Shining eyes and happy smiles. This is how the public often sees military children. These joyful homecoming images are broadcast on the news, shared on social media and printed in newspapers and magazines.
While everything seems wonderful and picture-perfect, many military children face hidden struggles behind the scenes.
4 Problems Military Children Face That Aren’t Talked About
Anxiety and Separation Fears
Over the last 15 years, deployment and operational tempos have been high. This means that for many military children, mom, dad or both parents have been frequently away from home.
Forward deployed troops have been in active combat zones, taking fire. Even at home, accidents happen during TDY, TAD or routine training exercises.
Children might act out at school, home or both. They could show unusual aggression or attention-seeking behaviors. Some children withdraw or become distant from friends, teachers and family members. Still other children become noticeably upset when their parent leaves, even for short periods, or when there are unexpected changes, like a substitute teacher at school. Grades might decline too.
All of these reactions are common and can coexist.
If you or a teacher notices a significant difference in your child’s emotions, behaviors or academic performance, take notice. Acting sooner rather than later can make all the difference.
A great first step is to reach out to the Military Family Life Counselor on your base or the school’s counselor. Set up a meeting to share your concerns with them and give permission for them to engage with your child. After speaking with your child, they might be able to offer options for ongoing solutions or care.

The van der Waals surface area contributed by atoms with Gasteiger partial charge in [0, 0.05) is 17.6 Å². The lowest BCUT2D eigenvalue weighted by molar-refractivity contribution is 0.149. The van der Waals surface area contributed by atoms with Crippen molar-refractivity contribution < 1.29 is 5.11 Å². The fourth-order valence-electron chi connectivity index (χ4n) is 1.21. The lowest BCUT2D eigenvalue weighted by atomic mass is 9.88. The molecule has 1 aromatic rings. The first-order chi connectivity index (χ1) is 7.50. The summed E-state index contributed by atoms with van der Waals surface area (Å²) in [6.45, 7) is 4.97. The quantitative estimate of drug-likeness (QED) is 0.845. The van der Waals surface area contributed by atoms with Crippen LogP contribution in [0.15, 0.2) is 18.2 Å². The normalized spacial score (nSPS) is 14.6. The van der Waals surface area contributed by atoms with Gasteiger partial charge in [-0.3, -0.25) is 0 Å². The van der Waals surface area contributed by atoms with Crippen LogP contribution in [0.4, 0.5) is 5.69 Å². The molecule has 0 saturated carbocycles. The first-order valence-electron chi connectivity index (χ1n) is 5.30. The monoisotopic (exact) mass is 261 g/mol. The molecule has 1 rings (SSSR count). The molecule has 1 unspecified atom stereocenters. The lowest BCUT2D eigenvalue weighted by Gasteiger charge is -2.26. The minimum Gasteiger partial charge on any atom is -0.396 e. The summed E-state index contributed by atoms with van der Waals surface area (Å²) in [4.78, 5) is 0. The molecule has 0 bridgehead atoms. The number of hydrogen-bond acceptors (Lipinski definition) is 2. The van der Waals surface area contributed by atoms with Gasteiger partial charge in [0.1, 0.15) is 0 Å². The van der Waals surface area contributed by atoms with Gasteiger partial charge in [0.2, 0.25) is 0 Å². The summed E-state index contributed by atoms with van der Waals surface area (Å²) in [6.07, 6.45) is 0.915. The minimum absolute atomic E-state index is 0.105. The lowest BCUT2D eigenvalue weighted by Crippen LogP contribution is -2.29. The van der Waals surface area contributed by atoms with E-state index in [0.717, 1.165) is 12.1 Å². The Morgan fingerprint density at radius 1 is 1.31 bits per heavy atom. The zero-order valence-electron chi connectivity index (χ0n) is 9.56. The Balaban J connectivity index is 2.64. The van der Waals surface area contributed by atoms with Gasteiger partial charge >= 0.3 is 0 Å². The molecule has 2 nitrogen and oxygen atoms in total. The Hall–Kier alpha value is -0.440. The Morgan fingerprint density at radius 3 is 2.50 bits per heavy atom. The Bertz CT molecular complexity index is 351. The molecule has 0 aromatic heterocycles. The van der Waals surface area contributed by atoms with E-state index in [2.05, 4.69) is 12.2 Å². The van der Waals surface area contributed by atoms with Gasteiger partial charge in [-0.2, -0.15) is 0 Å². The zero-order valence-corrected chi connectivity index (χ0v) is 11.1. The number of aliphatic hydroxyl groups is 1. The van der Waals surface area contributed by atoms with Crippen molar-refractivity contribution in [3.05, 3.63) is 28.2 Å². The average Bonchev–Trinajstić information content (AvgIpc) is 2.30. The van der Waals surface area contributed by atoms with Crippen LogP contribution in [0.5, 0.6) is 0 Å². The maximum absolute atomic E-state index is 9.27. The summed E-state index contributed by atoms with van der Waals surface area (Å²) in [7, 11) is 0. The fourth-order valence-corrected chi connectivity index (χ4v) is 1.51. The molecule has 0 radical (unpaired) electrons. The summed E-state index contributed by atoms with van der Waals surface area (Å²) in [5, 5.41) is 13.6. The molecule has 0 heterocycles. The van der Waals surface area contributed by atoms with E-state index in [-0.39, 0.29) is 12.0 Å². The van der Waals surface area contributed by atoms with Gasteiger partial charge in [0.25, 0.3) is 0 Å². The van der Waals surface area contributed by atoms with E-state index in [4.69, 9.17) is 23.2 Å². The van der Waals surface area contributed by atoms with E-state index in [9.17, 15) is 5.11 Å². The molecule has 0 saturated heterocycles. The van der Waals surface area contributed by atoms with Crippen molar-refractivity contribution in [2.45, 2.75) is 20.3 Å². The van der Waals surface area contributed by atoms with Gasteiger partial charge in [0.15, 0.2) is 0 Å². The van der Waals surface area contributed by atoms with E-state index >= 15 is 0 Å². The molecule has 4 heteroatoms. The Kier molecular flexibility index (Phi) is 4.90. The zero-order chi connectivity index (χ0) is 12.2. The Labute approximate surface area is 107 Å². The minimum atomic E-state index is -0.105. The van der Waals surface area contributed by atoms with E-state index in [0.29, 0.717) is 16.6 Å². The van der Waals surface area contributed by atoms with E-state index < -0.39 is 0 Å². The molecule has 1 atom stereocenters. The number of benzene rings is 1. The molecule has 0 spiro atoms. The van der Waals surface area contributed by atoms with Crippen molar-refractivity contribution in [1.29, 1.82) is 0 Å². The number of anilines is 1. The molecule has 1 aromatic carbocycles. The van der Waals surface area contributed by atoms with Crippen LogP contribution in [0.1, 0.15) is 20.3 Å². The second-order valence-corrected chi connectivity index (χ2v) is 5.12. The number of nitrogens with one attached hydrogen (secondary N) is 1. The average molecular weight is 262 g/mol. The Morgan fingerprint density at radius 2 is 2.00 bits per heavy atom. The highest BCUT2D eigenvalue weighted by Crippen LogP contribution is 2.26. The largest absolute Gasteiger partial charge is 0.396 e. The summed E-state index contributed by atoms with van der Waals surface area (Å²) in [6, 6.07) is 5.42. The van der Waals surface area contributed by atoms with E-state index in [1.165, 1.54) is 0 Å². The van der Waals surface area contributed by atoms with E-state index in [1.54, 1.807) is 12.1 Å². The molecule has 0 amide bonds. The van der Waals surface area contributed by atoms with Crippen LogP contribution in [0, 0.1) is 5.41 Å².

Another great step is to connect with Military One Source. They offer free, confidential help on the phone and through referrals to providers near you. You might be able to access mental health care and solutions quickly with this resource.
Next, reach out to your child’s school and teachers. Explain your concerns and ask to develop a plan together to help address the changes in your child.
It’s important to approach this as a team, with mental health providers, school and home working together to help your child get back on track.
Gaps in Learning
On average, military children move 6 to 9 times during their K-12 school years. Every time a military family moves, they must adjust to a new set of state learning standards and expectations. Even if a child is able to stay within the DoDEA system, there might still be small gaps in knowledge.
With each move, military children miss several weeks of class time. All that absent time can add up, with missing information about fractions here or confusion about phonics there.
Working with a tutor, either in person or online, is a great way for military families to help close those academic gaps. Tutor.com offers free online tutoring for military families.
Additionally, many military spouses are credentialed teachers. Often these education professionals offer reasonably priced tutoring and have a good understanding of what military children need.
School Transferring Issues
For students in high school, a PCS can spell disaster for their academic ranking, graduation timeline or transcript. Too often there is confusion about which courses are required at different schools or how GPAs are calculated. While schools are supposed to make good faith efforts to ensure on-time graduation, there can still be issues.